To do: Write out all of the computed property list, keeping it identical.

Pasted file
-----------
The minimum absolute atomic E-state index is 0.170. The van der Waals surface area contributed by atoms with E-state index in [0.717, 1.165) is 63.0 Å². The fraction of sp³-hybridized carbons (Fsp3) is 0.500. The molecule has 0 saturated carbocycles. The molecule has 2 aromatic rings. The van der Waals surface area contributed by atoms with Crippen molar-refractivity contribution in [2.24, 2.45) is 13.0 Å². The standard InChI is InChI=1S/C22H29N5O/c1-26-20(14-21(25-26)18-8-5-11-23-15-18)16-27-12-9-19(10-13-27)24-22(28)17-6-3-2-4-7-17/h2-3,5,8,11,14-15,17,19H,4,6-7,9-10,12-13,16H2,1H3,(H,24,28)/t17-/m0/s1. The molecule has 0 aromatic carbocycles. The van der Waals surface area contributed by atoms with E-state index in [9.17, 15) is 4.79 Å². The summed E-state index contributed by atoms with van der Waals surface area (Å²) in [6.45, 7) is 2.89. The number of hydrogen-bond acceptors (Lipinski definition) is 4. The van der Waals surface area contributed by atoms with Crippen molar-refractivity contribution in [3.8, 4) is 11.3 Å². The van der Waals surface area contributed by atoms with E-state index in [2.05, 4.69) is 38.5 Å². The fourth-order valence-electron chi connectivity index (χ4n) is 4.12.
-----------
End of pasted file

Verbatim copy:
The minimum absolute atomic E-state index is 0.170. The van der Waals surface area contributed by atoms with E-state index in [0.717, 1.165) is 63.0 Å². The fraction of sp³-hybridized carbons (Fsp3) is 0.500. The molecule has 0 saturated carbocycles. The molecule has 2 aromatic rings. The van der Waals surface area contributed by atoms with Crippen molar-refractivity contribution in [2.24, 2.45) is 13.0 Å². The standard InChI is InChI=1S/C22H29N5O/c1-26-20(14-21(25-26)18-8-5-11-23-15-18)16-27-12-9-19(10-13-27)24-22(28)17-6-3-2-4-7-17/h2-3,5,8,11,14-15,17,19H,4,6-7,9-10,12-13,16H2,1H3,(H,24,28)/t17-/m0/s1. The molecule has 0 aromatic carbocycles. The van der Waals surface area contributed by atoms with E-state index in [9.17, 15) is 4.79 Å². The summed E-state index contributed by atoms with van der Waals surface area (Å²) in [6.45, 7) is 2.89. The number of hydrogen-bond acceptors (Lipinski definition) is 4. The van der Waals surface area contributed by atoms with Crippen molar-refractivity contribution in [3.8, 4) is 11.3 Å². The van der Waals surface area contributed by atoms with E-state index in [2.05, 4.69) is 38.5 Å². The fourth-order valence-electron chi connectivity index (χ4n) is 4.12.